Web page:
Nothing made Barack Obama's victory potentially more historically significant than his overwhelming support from millennial voters, members of the generation born in or after 1982. Obama won voters under 30 by roughly two-to-one, compared with barely half for John Kerry, making some Democrats positively giddy with the prospect of long-term domination of American politics. Most of these voters also stayed with the Democrats down ticket, enhancing the mass slaughter of GOP lambs across the country.
Whether the Democrats keep this edge, however, depends not so much on the new president's personal appeal, but on whether he and his party can deliver economically for workers entering a very tough economy. read more »
Barack Obama won a mandate among younger voters so large that it literally defies comparison, and with it, we're told, a mandate to retire tired old fights of little concern to this new generation. Yet in the long run, it may well be that his victory has only put on hold some enduring political conflicts and may even ignite new ones.
Obama’s 34-point, 66-32 percent win among the group that made up about 20 percent of voters and 60 percent of new voters was nearly four times the margin of John F. Kennedy in 1960 and Clinton in 1992. read more »
In the end Appalachia remained out of sync with much of America this year. West Virginia, Kentucky, Tennessee and much of the hill country went for John McCain. Senator’s Obama’s message of “hope” did not play as well here as elsewhere.
This may seem a bit odd. The major targets of the election were Joe six-pack, Joe the plumber; Joe the ordinary man. Joe represented the disaffected males, the lost ones yearning for a simpler time and a better time. Enough Joes in other states voted for Obama to get him a spectacular victory in places like Ohio, Florida and Michigan. read more »
Just months ago, urban revivalists could see the rosy dawn of a new era for America's cities. With rising gas prices and soaring foreclosures hitting the long-despised hinterland, urban boosters and their media claque were proclaiming suburbia home to, as the Atlantic put it, "the next slums." Time magazine, the Financial Times, CNN and, of course, The New York Times all embraced the notion of a new urban epoch.
Yet in one of those ironies that markets play on hypesters, the mortgage crisis is now puncturing the urbanists' bubble. The mortgage meltdown that first singed the suburbs and exurbs, after all, was largely financed by Wall Street, the hedge funds, the investment banks, insurers and the rest of the highly city-centric top of the paper food chain. read more »
The financial collapse dominates the news, but its unregulated rise is not unrelated to the relative decline of manufacturing over the last quarter century, and the outsourcing of much of industrial production. One consequence of this de-industrialization and financialization of everything has been an astounding increase in inequality, a massive concentration of wealth at the very top and the squeezing of the middle classes.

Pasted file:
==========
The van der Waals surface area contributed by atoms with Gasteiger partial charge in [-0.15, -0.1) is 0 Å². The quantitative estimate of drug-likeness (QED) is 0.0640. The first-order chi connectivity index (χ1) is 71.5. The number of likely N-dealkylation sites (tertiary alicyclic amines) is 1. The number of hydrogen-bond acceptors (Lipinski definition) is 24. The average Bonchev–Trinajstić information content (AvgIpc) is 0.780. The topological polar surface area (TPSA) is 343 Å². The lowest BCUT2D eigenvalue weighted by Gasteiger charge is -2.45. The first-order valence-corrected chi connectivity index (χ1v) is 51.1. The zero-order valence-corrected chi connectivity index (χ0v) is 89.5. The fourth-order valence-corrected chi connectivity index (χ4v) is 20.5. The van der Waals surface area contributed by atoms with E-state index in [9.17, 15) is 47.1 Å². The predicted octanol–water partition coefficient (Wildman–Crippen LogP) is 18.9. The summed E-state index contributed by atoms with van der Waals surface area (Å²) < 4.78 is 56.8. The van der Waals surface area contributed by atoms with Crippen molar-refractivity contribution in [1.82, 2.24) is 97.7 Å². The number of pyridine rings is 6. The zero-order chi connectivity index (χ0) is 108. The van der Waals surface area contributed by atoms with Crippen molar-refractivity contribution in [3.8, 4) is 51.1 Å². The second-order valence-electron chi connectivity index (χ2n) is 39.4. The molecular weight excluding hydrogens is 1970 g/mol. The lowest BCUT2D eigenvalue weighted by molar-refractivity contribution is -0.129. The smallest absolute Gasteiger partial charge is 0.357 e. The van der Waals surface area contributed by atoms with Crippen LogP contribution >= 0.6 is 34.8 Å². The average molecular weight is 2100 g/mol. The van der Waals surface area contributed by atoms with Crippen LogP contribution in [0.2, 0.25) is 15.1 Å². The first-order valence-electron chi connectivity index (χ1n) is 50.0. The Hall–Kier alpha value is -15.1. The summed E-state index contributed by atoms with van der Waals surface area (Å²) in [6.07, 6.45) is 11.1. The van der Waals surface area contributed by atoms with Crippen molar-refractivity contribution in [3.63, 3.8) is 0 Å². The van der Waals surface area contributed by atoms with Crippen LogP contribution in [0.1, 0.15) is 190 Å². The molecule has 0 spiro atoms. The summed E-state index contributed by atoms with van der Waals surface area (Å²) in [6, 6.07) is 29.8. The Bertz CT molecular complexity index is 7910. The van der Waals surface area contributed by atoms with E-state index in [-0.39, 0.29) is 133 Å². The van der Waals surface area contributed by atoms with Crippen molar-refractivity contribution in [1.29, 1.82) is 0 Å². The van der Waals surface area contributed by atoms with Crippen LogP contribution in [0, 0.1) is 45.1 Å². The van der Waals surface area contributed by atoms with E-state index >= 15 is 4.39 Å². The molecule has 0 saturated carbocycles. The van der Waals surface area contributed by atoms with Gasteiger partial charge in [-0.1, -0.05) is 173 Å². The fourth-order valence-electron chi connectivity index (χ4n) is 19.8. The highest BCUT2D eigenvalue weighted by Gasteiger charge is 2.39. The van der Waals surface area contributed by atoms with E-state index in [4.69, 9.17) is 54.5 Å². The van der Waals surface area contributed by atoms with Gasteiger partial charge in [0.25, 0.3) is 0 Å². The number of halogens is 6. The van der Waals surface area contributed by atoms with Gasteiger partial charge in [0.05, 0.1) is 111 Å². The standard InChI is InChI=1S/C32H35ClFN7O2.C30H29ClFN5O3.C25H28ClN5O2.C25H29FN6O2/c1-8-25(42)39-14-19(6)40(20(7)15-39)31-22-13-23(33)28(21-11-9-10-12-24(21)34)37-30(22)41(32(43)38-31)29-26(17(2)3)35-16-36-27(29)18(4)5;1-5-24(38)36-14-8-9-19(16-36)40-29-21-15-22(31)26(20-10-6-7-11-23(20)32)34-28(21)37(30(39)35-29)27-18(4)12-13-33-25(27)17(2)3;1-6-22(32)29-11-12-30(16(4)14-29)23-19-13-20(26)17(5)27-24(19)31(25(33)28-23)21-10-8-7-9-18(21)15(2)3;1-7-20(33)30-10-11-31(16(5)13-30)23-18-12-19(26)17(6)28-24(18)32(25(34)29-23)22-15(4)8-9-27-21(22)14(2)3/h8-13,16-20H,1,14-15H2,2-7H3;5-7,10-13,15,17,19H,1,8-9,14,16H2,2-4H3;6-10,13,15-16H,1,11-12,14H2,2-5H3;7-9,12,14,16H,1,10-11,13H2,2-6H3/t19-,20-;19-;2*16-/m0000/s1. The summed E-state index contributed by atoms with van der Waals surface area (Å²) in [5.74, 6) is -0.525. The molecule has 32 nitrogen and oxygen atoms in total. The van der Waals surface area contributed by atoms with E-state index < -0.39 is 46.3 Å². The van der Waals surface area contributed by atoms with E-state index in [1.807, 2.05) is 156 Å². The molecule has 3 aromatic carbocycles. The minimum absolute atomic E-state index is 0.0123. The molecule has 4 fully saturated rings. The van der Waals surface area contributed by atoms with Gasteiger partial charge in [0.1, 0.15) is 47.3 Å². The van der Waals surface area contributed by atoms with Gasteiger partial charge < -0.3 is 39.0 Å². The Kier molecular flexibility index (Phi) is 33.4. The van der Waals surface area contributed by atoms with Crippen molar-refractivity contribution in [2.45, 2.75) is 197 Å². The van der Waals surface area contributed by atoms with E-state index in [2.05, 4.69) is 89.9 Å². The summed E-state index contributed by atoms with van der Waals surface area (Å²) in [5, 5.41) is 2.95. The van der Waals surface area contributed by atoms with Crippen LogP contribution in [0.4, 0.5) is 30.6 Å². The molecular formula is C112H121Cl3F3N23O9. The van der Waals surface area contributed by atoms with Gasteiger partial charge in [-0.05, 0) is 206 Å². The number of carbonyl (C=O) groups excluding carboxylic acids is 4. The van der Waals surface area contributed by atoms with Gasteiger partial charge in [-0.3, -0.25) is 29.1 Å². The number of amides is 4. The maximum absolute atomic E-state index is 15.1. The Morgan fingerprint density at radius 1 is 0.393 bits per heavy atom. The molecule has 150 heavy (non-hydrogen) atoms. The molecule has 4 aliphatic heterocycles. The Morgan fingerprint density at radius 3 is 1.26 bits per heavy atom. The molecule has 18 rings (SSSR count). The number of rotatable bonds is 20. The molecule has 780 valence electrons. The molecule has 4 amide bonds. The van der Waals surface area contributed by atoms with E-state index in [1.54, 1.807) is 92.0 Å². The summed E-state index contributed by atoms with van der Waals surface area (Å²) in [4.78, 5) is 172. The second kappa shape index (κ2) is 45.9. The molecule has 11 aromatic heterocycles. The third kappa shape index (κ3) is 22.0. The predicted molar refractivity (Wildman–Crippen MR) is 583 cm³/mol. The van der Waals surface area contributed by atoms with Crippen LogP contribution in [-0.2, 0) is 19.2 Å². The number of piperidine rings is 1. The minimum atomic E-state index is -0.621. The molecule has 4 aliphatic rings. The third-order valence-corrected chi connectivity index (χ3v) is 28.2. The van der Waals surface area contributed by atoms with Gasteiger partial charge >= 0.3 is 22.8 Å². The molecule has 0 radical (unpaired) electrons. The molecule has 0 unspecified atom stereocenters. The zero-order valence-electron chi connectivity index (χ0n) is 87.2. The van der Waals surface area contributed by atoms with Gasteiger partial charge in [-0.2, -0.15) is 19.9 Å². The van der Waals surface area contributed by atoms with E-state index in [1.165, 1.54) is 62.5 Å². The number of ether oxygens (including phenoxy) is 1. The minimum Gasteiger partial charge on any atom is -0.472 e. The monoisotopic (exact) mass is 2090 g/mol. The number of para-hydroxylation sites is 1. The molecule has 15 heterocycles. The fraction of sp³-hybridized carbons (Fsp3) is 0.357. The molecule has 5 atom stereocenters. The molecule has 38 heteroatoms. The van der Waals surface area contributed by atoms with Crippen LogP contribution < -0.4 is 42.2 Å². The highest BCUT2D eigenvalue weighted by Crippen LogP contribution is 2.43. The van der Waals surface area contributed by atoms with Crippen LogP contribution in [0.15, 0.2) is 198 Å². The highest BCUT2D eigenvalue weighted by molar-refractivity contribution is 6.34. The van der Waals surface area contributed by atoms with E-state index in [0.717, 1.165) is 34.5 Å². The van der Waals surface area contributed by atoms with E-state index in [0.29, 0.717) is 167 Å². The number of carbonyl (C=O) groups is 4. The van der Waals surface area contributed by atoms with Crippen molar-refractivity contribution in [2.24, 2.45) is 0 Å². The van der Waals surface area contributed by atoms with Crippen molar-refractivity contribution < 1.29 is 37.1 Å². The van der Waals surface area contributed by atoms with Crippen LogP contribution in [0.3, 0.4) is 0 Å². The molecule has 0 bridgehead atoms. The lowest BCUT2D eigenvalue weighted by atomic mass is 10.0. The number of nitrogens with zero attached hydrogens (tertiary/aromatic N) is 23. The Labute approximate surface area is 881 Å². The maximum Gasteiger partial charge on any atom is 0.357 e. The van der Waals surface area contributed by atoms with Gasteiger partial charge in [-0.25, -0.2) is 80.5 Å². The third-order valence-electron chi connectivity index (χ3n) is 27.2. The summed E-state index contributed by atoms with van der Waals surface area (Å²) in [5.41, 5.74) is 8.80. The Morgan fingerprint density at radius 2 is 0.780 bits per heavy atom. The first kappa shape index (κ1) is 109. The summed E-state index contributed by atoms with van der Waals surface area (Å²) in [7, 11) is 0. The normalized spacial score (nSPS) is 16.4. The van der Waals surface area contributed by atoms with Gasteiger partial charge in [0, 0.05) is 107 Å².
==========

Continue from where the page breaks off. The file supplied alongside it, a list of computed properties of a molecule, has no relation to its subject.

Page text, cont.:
Places that remained strong in manufacturing tend to have had and still have lower inequality than places more dependent on services, lowly to professional, and experienced a smaller change in inequality. read more »
Unless something completely unexpected occurs, the presidential election has been settled, with Barack Obama the clear winner. Yet, except for the Republican Party’s demise, the most important issue of this era — the future of the middle class — remains largely unaddressed.
Indeed, even as social polarization has diminished — a change that is reflected in Obama’s electoral success — economic polarization has intensified. Globalization and the securitization of almost everything have created arguably the greatest concentration of wealth since before the Great Depression. read more »
What are your favorite cities in the US and abroad? Chances are you like cities for their vibrancy, diversity, people, foods, smells, sights, sounds, and opportunities for work, learning, play and life.
These cities can only exist with vibrant middle classes to do the work, pay the taxes, and sustain life (including birthing the kids that are the city’s future). read more »
As the financial crisis takes down Wall Street, the regular folks on Main Street are biting their nails, watching the toxic tsunami head their way. But for all our nightmares of drowning in a sea of bad mortgages, foreclosed homes and shrunken retirement plans, the truth is that the effects of this meltdown won't be all bad in the long run. In one regard, it could offer our society a net positive: Forced into belt-tightening, Americans are likely to strengthen our family and community ties and to center our lives more closely on the places where we live. read more »
The global financial crisis has drawn greater attention to the world of the super rich and to the astounding increases in inequality since 1980, returning the country to a degree of inequality last seen in 1929 or perhaps even 1913. In the year 2006 alone, Wall Street executives received bonuses of $62 billion. Financial services increased from 10 percent of all business profits in 1980 to 40 percent in 2007, an obscene and indefensible development that now threatens the rest of the ‘real economy’.
Here’s what happened to income and wealth between 1970 and 2005 read more »
Twenty some years ago my husband, 2 young sons and I moved from our cramped 16-foot wide attached row house in Brooklyn’s trendy Park Slope to a free-standing, 7-bedroom Victorian house in the Ditmas Park section of Flatbush with stained glass windows, pocket doors, original wood paneling, a back yard, front porch, driveway and 2-car garage in a little-known, tree-lined neighborhood about 10 minutes away – on the other, high-crime side of Prospect Park. Friends thought we’d taken leave of our senses! read more »